A driving force for carbon capture and storage
CLIMIT has played a central role in the development of the world’s most dynamic research environments for CCS. Close cooperation with the industry has been a critical success factor.
IN PARIS IN 2015, the international community agreed that a reinforced commitment is paramount if climate change is to be stopped. The goal set by the signatories, is to limit the increase in temperature to 2°C.
According to the Intergovernmental Panel on Climate Change (IPCC) and the International Energy Agency (IEA), this goal will be near impossible to reach without capturing CO2 from large sources of emissions and storing it deep underground. There is also broad agreement among researchers, industrial players and decision makers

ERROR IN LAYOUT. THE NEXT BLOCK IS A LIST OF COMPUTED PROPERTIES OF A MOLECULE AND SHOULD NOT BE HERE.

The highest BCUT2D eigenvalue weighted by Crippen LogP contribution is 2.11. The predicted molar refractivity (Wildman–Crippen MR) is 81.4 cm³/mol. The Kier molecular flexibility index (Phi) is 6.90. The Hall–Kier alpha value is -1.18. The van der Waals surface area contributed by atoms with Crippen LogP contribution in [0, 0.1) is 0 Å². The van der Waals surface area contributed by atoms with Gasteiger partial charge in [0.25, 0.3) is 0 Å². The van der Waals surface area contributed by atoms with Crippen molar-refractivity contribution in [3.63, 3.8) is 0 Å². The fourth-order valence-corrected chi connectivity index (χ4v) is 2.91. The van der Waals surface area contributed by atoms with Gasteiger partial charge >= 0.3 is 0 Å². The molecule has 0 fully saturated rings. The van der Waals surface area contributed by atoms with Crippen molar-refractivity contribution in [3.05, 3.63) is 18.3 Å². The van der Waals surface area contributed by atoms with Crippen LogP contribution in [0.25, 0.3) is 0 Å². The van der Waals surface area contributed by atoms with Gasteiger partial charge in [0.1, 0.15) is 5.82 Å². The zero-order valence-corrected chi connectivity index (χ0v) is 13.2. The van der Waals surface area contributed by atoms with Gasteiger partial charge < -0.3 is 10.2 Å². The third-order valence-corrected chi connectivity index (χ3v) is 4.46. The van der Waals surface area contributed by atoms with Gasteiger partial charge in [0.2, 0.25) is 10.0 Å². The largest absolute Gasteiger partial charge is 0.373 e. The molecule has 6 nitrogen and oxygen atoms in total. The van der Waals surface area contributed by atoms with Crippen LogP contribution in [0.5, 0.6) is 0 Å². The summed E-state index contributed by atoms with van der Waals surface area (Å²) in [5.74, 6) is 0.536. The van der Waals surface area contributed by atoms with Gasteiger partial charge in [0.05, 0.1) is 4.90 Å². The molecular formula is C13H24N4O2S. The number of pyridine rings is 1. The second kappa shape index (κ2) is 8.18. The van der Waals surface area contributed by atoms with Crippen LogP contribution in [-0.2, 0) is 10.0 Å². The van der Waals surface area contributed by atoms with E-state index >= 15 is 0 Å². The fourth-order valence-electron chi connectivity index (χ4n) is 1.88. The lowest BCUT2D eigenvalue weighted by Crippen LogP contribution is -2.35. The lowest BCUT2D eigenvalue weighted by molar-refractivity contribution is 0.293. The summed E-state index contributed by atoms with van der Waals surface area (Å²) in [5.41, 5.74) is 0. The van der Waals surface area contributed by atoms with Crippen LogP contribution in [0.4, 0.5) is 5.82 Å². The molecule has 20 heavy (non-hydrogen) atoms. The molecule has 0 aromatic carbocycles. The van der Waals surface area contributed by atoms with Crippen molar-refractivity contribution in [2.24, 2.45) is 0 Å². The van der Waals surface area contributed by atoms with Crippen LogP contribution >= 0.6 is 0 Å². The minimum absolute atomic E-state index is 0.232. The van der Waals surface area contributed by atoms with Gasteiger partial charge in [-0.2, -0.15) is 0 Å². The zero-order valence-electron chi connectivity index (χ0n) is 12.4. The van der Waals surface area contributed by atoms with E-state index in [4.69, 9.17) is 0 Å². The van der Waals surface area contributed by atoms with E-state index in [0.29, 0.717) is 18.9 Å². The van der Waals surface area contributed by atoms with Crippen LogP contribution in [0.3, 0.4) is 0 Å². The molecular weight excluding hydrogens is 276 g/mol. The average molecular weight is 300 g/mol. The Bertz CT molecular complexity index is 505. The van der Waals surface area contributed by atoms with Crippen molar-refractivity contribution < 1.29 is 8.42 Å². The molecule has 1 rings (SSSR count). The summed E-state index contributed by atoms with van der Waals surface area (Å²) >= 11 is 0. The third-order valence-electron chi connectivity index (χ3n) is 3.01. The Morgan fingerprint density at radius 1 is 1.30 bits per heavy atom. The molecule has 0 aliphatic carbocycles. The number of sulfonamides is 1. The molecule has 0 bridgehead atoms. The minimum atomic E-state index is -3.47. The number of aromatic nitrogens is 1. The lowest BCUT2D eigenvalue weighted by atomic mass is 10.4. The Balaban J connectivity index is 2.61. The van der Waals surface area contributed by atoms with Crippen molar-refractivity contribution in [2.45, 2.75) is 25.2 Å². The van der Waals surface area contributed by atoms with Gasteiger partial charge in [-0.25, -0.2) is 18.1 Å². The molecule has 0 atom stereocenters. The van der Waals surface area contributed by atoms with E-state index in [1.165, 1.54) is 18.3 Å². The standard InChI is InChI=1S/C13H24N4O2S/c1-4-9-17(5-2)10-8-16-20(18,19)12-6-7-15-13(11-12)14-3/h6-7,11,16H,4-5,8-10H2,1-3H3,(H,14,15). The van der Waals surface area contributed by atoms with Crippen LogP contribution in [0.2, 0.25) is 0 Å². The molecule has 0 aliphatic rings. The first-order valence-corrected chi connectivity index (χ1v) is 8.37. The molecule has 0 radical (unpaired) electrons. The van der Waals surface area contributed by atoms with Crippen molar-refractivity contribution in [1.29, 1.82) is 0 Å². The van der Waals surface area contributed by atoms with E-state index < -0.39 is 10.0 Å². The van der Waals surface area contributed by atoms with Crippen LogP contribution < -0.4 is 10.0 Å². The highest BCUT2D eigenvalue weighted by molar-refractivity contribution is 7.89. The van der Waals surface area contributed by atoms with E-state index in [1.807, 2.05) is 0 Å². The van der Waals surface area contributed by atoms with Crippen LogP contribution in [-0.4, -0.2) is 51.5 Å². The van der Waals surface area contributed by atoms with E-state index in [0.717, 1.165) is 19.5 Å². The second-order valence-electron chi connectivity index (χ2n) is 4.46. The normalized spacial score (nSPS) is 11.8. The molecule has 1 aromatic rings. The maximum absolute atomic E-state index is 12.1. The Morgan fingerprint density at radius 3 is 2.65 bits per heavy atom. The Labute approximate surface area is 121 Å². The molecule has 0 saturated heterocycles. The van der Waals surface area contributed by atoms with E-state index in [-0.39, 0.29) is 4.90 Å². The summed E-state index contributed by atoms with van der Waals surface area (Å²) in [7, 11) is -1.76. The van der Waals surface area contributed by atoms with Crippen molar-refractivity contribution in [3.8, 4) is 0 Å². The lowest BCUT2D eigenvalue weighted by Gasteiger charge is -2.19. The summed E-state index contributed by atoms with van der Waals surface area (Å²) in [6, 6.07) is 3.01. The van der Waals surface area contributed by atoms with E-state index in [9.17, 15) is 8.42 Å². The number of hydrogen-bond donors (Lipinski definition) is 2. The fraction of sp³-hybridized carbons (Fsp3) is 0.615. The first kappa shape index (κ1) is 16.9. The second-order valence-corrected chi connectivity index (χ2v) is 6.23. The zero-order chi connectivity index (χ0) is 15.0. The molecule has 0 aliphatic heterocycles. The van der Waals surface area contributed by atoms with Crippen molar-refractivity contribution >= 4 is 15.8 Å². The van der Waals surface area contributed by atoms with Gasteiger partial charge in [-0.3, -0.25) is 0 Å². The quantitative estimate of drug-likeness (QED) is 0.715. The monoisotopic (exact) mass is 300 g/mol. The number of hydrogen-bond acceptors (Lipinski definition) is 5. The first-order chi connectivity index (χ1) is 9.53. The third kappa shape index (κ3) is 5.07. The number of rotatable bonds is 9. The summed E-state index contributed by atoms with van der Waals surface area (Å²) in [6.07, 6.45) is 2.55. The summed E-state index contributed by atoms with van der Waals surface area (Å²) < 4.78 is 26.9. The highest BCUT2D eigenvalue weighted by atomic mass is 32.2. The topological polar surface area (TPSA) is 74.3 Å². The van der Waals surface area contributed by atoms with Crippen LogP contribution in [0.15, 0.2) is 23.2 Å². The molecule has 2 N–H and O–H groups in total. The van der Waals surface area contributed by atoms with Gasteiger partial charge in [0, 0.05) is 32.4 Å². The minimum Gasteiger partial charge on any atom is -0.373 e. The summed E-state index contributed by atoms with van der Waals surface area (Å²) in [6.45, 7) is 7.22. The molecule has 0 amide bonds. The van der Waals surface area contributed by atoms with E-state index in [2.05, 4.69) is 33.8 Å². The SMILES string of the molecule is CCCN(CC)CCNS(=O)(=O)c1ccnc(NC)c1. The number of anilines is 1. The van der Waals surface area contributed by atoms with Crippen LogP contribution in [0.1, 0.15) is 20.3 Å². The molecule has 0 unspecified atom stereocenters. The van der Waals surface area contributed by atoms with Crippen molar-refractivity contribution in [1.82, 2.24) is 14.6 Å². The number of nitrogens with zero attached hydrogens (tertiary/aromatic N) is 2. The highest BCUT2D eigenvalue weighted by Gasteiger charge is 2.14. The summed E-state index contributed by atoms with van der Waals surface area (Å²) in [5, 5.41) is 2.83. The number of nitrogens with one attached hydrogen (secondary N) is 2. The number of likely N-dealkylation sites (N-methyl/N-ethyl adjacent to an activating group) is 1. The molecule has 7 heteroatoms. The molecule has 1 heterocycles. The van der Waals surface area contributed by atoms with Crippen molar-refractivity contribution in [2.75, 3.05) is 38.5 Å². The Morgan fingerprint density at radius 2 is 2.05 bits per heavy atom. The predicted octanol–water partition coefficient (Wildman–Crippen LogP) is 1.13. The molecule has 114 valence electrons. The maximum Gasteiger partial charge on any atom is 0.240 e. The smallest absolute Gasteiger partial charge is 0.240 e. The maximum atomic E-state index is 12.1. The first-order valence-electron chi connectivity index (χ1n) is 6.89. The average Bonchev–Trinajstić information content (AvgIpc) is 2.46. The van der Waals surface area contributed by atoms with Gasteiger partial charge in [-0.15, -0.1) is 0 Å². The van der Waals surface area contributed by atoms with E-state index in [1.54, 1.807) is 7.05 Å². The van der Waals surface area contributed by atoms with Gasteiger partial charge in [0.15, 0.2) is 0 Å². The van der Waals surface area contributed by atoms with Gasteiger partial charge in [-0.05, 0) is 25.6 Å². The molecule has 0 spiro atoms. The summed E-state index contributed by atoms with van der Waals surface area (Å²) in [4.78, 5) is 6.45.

that CCS technology now is mature and ready for use.
CONTINUITY OF FOCUS
It has required long-term, goaloriented effort to devise practical solutions for all parts of the value chain.
“CLIMIT has been a driving force in the development of CCS technology. Our commitment has spawned knowledge and solutions that benefit the international community,” says Arvid Nøttvedt, Chairman of the CLIMIT Board of Directors.
“While interest in CCS technology has recovered in Europe, after a period of decline, CLIMIT has been a stable contributer to research in this field. Norway is one of the few countries that has kept a continuous focus on CCS research and development.”
Since the establishment in 2005 and up to 2019, CLIMIT has financially supported almost 500 research projects with more than NOK 2 billion. The research institutions that have
received funds, represent a diverse set of competencies and approaches. Projects have been selected on the basis of a comprehensive evaluation of which parts of the innovation chain that needs funding most.